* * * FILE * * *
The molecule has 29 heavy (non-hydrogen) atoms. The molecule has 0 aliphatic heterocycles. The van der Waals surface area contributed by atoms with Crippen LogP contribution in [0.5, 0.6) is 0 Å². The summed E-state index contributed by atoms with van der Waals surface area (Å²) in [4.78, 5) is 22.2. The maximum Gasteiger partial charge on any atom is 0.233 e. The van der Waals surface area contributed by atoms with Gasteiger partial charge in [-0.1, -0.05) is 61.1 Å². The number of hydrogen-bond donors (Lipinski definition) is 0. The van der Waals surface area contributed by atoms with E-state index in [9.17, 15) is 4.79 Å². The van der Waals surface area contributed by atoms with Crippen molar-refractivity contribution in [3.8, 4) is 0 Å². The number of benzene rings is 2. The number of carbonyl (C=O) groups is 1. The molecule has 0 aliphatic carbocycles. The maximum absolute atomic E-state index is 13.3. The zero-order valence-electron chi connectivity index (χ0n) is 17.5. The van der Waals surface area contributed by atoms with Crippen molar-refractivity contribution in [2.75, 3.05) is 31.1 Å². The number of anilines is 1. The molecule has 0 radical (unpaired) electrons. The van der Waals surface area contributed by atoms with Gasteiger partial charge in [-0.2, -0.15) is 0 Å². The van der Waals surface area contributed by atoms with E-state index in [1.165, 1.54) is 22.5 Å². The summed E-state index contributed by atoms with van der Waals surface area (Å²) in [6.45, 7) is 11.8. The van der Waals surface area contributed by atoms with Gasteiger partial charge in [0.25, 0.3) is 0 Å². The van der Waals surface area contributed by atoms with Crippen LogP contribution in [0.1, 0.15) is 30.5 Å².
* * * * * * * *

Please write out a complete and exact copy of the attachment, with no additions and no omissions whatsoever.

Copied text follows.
The molecule has 29 heavy (non-hydrogen) atoms. The molecule has 0 aliphatic heterocycles. The van der Waals surface area contributed by atoms with Crippen LogP contribution in [0.5, 0.6) is 0 Å². The summed E-state index contributed by atoms with van der Waals surface area (Å²) in [4.78, 5) is 22.2. The maximum Gasteiger partial charge on any atom is 0.233 e. The van der Waals surface area contributed by atoms with Gasteiger partial charge in [-0.1, -0.05) is 61.1 Å². The number of hydrogen-bond donors (Lipinski definition) is 0. The van der Waals surface area contributed by atoms with E-state index in [9.17, 15) is 4.79 Å². The van der Waals surface area contributed by atoms with Crippen molar-refractivity contribution in [3.8, 4) is 0 Å². The number of benzene rings is 2. The number of carbonyl (C=O) groups is 1. The molecule has 0 aliphatic carbocycles. The maximum absolute atomic E-state index is 13.3. The zero-order valence-electron chi connectivity index (χ0n) is 17.5. The van der Waals surface area contributed by atoms with Crippen molar-refractivity contribution in [2.75, 3.05) is 31.1 Å². The number of anilines is 1. The molecule has 0 radical (unpaired) electrons. The van der Waals surface area contributed by atoms with Gasteiger partial charge in [-0.2, -0.15) is 0 Å². The van der Waals surface area contributed by atoms with E-state index in [1.165, 1.54) is 22.5 Å². The summed E-state index contributed by atoms with van der Waals surface area (Å²) in [6.45, 7) is 11.8. The van der Waals surface area contributed by atoms with Gasteiger partial charge in [0.25, 0.3) is 0 Å². The van der Waals surface area contributed by atoms with Crippen LogP contribution in [0.1, 0.15) is 30.5 Å².